Kinski_To the Devil a DaughterShe has stated that, as a child, she felt exploited by the industry, telling a journalist from W Magazine, “If I had had somebody to protect me or if I had felt more secure about myself, I would not have accepted certain things. Nudity things. And inside it was just tearing me apart.”

In 1978 Kinski starred in Italian romance Stay As You Are (Cosi come sei), which New Line Cinema released in the United States in December 1979, helping Kinski to get more recognition there. Time magazine wrote that she was “simply ravishing, genuinely sexy and high-spirited without being painfully aggressive about it.” Director Roman Polanski urged Kinski to study acting with Lee Strasberg in the United States and cast her in his film, Tess (1979).

Richard Avedon - Nastassja Kinski and the Serpent (14 June 1981)In 1981 Richard Avedon photographed Kinski with a Burmese python coiled around her naked body. 

In 1982 she starred in romantic musical One from the Heart and erotic horror movie Cat People (1982),  a remake of the 1942 film of the same name which starred  Simone Simon. Directed by Paul Schrader, it starred Kinski and Malcolm McDowall.

Cat People_Lobby Card_Nastassja Kinski_Malcolm McDowallThe Dudley Moore comedy Unfaithfully Yours and an adaptation of John Irving’s The Hotel New Hampshire followed in 1984. Then, Paris, Texas, her most acclaimed film to date, won the top award at the Cannes. The film focuses on an amnesiac (Harry Dean Stanton) who, after mysteriously wandering out of the desert, attempts to revive his life with his brother (Dean Stockwell) and seven-year-old son, and to track down his former wife (Kinski). At the 1984 Cannes Film Festival, the film unanimously won the Palme d’Or.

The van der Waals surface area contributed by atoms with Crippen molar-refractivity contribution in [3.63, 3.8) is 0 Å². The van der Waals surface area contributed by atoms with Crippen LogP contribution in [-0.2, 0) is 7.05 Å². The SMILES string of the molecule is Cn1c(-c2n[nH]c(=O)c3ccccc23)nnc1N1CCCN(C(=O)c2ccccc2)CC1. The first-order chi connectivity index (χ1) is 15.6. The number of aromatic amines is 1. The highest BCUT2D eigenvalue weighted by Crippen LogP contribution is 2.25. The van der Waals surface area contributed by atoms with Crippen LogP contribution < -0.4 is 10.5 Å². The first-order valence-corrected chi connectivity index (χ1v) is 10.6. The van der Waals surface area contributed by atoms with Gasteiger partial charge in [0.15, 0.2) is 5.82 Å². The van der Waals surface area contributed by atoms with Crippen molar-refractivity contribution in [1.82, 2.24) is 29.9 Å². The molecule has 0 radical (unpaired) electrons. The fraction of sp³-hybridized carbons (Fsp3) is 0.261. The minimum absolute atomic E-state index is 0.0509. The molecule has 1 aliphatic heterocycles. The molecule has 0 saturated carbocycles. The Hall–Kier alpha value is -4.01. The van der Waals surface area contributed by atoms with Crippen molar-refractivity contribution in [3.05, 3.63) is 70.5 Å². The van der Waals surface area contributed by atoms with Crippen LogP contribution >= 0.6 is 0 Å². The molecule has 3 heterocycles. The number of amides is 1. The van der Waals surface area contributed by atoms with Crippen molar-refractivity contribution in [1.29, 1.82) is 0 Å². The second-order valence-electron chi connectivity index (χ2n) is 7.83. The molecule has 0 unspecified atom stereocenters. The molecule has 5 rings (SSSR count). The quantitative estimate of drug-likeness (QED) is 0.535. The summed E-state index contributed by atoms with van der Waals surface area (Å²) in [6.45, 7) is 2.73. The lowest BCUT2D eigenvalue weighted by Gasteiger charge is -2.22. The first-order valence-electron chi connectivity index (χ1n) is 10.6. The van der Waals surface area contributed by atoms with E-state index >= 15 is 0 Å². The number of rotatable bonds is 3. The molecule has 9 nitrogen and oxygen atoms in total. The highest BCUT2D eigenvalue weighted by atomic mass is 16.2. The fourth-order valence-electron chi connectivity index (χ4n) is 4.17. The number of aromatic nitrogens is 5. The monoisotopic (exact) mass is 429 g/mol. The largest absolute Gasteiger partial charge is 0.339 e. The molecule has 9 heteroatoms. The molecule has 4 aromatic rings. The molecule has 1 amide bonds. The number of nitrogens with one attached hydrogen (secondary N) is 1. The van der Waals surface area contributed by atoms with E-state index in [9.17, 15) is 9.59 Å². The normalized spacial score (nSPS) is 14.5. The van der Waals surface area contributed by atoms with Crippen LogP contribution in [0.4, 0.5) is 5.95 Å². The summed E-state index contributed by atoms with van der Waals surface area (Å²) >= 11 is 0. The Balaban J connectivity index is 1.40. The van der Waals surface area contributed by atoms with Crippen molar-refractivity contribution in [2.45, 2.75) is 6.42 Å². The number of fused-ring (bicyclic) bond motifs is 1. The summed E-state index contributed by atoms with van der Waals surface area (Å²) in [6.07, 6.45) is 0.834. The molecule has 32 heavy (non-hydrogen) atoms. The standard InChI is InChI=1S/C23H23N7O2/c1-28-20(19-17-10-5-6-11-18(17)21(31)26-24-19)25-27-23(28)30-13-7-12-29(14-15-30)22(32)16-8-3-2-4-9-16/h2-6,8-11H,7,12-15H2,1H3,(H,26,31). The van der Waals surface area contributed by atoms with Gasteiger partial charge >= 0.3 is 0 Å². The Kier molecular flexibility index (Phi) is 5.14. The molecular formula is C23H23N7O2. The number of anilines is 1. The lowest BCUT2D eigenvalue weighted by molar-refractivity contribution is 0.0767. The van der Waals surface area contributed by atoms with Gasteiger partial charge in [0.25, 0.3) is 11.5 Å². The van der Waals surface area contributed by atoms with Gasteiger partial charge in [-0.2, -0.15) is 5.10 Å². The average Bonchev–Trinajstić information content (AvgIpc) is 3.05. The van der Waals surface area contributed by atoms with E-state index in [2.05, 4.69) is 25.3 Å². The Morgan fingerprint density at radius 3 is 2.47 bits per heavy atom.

During this period Kinski split her time between Europe and the United States, making big-budget bomb Moon in the Gutter (1983), Harem (1985), Torrents of Spring (1989), Exposed (1983), Maria’s Lovers (1984) and Revolution (1985).

Paris, Texas_Nastassja KinskiIn One from the Heart, director Francis Ford Coppola brought Kinski to the U.S. to act as a “Felliniesque circus performer to represent the twinkling evanescence of Eros”, apparently… The film failed at the box office and was a major loss for Coppola’s new studio, Zoetrope Studios.

Other appearances include Terminal Velocity, One Night Stand, Somebody is Waiting Your Friends & Neighbors, John Landis’ Susan’s Plan, The Lost Son, and Inland Empire for David Lynch.

Terrence Malick